What image comes to mind when you think of a sewage treatment plant? Did you picture a thriving ecosystem and internationally recognised bird habitat? Well, the Western Treatment Plant is just that. 

Located in Werribee, the Western Treatment Plant treats half of Melbourne’s sewage. You may be surprised to know that it is also home to almost 300 species of birds. In fact, it is one of Victoria’s most popular birdwatching sites, welcoming birds from as far away as Siberia.

The plant’s grasslands, lagoons and coastline provide an ideal habitat, with permanent water, plenty of food and a variety of plants and landforms. The Ramsar Convention has recognised much of the surrounding areas as a wetland of international significance. 
Image credit - Jamie Davies

Melbourne Water highlights several rare and threatened species hosted by the Western Treatment Plant.

Threatened species

  • The treatment plant is one of the few places where the orange-bellied parrot can be seen in winter. These parrots are an extremely rare and critically endangered species.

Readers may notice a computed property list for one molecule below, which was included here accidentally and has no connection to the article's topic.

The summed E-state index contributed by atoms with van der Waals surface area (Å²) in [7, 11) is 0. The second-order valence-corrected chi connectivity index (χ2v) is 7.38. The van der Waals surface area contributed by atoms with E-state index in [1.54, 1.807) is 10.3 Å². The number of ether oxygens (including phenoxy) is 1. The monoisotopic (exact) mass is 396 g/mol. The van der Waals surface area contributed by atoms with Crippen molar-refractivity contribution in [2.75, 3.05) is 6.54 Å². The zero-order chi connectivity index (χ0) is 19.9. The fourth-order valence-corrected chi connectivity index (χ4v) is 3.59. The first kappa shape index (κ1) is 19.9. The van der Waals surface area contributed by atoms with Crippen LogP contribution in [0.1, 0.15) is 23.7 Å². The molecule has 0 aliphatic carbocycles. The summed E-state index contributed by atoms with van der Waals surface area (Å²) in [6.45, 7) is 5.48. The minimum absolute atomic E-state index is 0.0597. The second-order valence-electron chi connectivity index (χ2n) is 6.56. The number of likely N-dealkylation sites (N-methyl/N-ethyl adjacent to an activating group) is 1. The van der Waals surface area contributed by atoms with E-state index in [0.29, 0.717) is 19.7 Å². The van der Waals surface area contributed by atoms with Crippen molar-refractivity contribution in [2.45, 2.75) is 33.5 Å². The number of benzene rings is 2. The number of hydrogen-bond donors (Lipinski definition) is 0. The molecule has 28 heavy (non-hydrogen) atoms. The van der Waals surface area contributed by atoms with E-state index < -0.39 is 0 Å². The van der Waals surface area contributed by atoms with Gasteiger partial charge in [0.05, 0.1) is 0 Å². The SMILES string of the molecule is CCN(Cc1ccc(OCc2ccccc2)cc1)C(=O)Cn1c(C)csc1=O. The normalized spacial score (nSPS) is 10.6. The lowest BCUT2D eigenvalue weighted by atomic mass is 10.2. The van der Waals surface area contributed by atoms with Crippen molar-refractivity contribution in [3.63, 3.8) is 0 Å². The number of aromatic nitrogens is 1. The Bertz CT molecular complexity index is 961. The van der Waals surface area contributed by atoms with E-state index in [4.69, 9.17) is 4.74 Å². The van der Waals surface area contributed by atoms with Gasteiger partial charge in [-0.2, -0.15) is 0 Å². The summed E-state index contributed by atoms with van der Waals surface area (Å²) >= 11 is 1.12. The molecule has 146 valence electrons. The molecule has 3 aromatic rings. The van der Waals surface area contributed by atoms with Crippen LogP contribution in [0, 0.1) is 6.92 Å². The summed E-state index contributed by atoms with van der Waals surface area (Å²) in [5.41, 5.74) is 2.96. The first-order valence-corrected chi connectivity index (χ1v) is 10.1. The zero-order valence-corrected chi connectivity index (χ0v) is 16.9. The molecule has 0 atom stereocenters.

• Brolgas have been seen nesting in saltmarshes next to the treatment plant, moving with their chicks to forage on the plant’s grasslands. Victoria’s Flora and Fauna Guarantee Act lists the Brolga, which is considered endangered in Victoria.


  • Some of Australia’s rarest shorebird species have been seen at the Western Treatment plant, including the buff-breasted sandpipe and the Asian dowitcher.
  • The red-kneed dotterel is a small plover. Up to 250 red-kneed dotterels have been seen at the plant at a single time.
  • The red-necked avocet is one of eight shorebird species that breed at the plant. 
  • Thousands of red-necked stints arrive at the plant from their breeding grounds in Siberia. The red-necked stint is the smallest and most abundant migratory shorebird in Australia. 


The treatment plant is an important haven for waterfowl.

  • The Western Treatment Plant supports the most chestnut teal in south-eastern Australia.
  • Australia’s rarest duck species called the freckled duck can be seen regularly at Lake Borrie within the plant.
  • The ponds of the plant support up to 40,000 pink-eared ducks during late summer.

The State of the Marine and Coastal Environment 2021 Report takes a closer look at Victoria’s waterbirds in the Biodiversity chapter. You can discover more about the Western Treatment Plant in the report’s Water Quality and Catchment Inputs chapter.